Why young folk can’t buy homes

Why young folk can’t buy homes

My patience runs thin when listening to the reasons why young folk can’t buy homes.

And today I’ve had to listen to and read various interpretations of why they can’t, prompted by the release of the interesting Halifax sponsored research “The Reality of Generation Rent: Perceptions of the first time buyer market”.

Call me unnecessarily reductive, but there is one simple over-riding reason why young folk struggle to buy a home, so simple it seems to be the most often overlooked.

Houses are currently very expensive relative to what people earn.

I have bumped into this particular elephant wandering about numerous rooms as I have listened to experts explain why our current generation of potential first-time buyers are struggling to get onto the property ladder. Strangely they omit to mention house prices, as if price has no bearing on a transaction. 

Plainly, and the figures show, housing is more expensive now relative to people’s earnings than it has been for most of modern times with the exception of the crazy years of when lab-coated (my image) financial engineers were concocting a witches’ brew of a mortgage market.

And even that wholly unsustainable “here-have-more-money-than-you-could-possibly-need-and-a-bit-more” mortgage market failed to stop the decline of first-time buyers.

The rot set into that market in 2003, oddly enough after a whacking-great leap (almost a quarter) in house prices in 2002.

So could there be a link between actual house prices and the ability to buy?

Or were my parents just being perverse when they told me: “You can’t afford it because it’s too expensive.”

Maybe everything is and should be affordable if we can just find the right financial product with which to buy it.

Interestingly the Halifax survey found that 52% ranked high property prices within their top three “most significant barriers preventing people who would like to buy their first home from doing so”. It was ranked second on the problem list after the size of deposit.

More interestingly in the media reports I have so far read or heard and in the Halifax press release I have seen little if any mention of high property prices being the problem.

Indeed, the Halifax press release uses the word “process” seven times and the word “price” not at all.

You’d think there was a conspiracy if you were that way minded.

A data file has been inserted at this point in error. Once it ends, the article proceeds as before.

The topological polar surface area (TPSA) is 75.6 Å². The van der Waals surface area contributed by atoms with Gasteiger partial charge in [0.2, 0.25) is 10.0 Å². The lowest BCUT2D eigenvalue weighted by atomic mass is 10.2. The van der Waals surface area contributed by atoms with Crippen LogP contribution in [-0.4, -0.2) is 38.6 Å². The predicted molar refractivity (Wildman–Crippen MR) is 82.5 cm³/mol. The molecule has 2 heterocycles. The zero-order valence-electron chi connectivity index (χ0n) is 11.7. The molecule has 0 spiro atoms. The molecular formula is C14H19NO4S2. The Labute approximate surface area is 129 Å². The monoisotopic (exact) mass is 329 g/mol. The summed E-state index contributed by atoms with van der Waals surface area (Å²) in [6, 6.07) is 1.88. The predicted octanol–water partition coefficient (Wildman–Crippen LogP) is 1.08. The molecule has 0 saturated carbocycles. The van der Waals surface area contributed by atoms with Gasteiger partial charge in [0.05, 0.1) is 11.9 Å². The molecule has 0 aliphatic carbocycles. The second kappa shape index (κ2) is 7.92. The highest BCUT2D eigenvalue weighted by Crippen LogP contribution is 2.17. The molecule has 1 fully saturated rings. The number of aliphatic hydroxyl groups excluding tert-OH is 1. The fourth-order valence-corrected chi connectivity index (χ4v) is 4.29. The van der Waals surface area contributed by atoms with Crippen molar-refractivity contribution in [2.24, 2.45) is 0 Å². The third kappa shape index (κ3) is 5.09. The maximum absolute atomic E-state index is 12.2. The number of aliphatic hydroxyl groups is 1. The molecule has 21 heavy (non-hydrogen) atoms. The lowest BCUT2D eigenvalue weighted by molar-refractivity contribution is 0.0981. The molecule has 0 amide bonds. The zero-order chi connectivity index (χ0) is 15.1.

Anyway, let’s look at the graph. Here we see the number of first-time buyers, taken from Council of Mortgage Lenders figures and the Nationwide’s first-time buyer house-price-to-earnings ratio numbers.

Now you can query the figures this way and that, but let’s face it there does seem to be more than a vague coincidence that when the house-price-to-earnings ratio is high the number of first-time buyers is low.

It pretty well says: “High house prices mean low numbers of first-time buyers.”

Naturally there are a host of other factors and the efficacy of the mortgage process will be one. But to ignore house prices seems odd.

Now let’s take a step back. Is the problem with the post-credit-crunch housing market really all or mostly about first-time buyers?

If you can be bothered to delve into the morass of data on mortgages you find that the share of first-time buyers in the mortgage market has if anything increased since the credit crunch.

Relative to mortgages for home movers the proportion of mortgage loans for house purchase for first-time buyers was higher in the three years after the credit crunch than in the three years before. In part this may be down to the various policies aimed at encouraging first-time buyers into the market.

Now, you may argue this is a false argument because, perhaps, people are now happier to stay longer in their newly bought homes. But I doubt that their has been that cultural shift.

The reality is that liquidity in the market as a whole is much reduced. Worryingly that is probably very bad news for building private sector new homes, as I have illustrated before. And as we are resting on private sector building to deliver new homes that is a problem for housing supply.

Indeed a more disturbing reality is that rather than willingly choosing not to move, home owners are increasingly financially constrained from moving. I have argued many times before, once on the housing ladder new owners find the rungs above far hard to reach than before, so they are in effect trapped in their homes for longer.

Meanwhile, there is a knee-jerk response to falling numbers of first-time buyers with calls to make it easier for them to borrow, as if this will solve the problem. But as the graph shows even chucking money at the market with wilfully weak controls did not stop the numbers falling.

Moreover, by crowbarring more first-time buyers into the market we risk creating a sclerosis in the market with an increasing proportion of home owners unable to move on.

The hard truth is that homes are expensive today and unless they get relatively cheaper we will have a dysfunctional market or will have to accept a different structure of tenure. In the case of the latter that will mean creating more renting and more appropriate forms of renting.